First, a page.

When researching the services that would be valuable for Lextel to offer to the legal market I came across an excellent book Best Practices in Law Firm Business Development and Marketing (PLI 2019) by Deborah Farone, the former Chief Marketing Officer (CMO) at Cravath Swaine & Moore.
I first read this book pre-pandemic when it came out in 2019, but I have had the pleasure of rereading it a couple of times during these long months and there are some powerful observations which firms would be wise to follow given the upheaval caused by Covid-19.
Deborah began her legal marketing career at Debevoise & Plimpton, which is where I first got to know her when I was managing the Legal Media Group at Euromoney. Back then, legal marketing was in its infancy and Deborah was the first ever marketing employee at Debevoise. Her chairman Bill Matteson had always believed in the power of applying corporate thinking to legal services, hence his drive to bring in a professional to drive that function within the firm (even if Deborah’s first office was a converted storage cupboard).
As Deborah acknowledges, no one has all the answers for professional services marketing but what the corporate world does show is:
- the benefits of offering Chief Marketing Officers a role in executive decision-making;
- the value of making your business development teams more client facing;
- the positive impact of bringing a diversity of views into the marketing and business development (BD) function; and
- how technology can make the marketing and BD function more efficient and profitable.
In setting out what best practices are, the author has an engaging style for letting the reader decide themselves based on a presentation of different views and, best of all, real-life examples, which is refreshing and far more impactful than a ‘follow-me-I-am-a guru’ style book. So the author will present one view— often from law firm partners— which is then developed, countered or challenged by others such as consultants, legal publishers, academics or in-house counsel. This is done through commentary in the chapters but also through dedicated think-pieces which appear throughout the book.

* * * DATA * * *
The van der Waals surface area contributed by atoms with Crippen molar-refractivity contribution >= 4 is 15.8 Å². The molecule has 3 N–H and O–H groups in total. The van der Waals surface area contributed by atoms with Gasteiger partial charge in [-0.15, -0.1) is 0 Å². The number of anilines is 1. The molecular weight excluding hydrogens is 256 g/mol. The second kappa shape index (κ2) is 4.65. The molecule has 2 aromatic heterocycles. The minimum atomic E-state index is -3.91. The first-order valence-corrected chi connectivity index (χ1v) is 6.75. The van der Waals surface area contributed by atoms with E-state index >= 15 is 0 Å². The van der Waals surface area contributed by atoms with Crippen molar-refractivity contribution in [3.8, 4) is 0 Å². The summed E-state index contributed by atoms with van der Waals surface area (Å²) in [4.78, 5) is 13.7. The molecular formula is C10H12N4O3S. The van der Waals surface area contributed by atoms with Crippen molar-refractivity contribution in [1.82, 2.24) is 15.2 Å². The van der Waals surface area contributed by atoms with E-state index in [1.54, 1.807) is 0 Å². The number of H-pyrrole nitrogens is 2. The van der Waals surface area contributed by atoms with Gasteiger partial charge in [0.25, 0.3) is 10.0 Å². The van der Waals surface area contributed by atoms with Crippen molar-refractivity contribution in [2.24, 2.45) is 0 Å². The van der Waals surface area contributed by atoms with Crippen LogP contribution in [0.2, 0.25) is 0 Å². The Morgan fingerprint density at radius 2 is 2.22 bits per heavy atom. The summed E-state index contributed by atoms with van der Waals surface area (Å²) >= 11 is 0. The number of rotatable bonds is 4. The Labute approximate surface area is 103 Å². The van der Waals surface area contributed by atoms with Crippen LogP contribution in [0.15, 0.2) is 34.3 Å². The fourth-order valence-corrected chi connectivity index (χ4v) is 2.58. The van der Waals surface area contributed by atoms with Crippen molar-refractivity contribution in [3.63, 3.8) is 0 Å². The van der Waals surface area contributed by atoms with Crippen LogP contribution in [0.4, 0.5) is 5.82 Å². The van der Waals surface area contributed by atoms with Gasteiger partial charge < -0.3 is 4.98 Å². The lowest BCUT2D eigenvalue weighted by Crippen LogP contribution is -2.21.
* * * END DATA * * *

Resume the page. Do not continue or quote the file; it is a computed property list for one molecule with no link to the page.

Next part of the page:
Commercial law firms come in different shapes and sizes with different cultures, compensation schemes and clients, but this style of presentation makes the book very accessible and relevant to anyone whose interest lies in law firm development.
Following her departure from Cravath to set up her own consultancy, Farone Advisors LLC, Deborah interviewed more than 60 people globally and the project took one year to complete.
“I thought doing research and writing a book could not be harder than producing a law firm website. It may be easier as I won’t have hundreds of lawyers to keep happy,” joked Deborah when we caught up for an interview about the book, which was commissioned by the Practising Law Institute.
In terms of the role of the CMO and the BD team, Deborah believes the corporate model has shown the importance of making these functions exercisable at management level.
“One of the things I push with my clients is to take advantage of the resources in-house so to get the CMO involved in recruitment strategy, or as part of the executive decision-making before a merger is considered. CMOs should be respected enough to be part of the firm management. I was lucky to have wonderful leaders at Debevoise and Cravath so I generally was involved in that sort of decision-making before it happened.”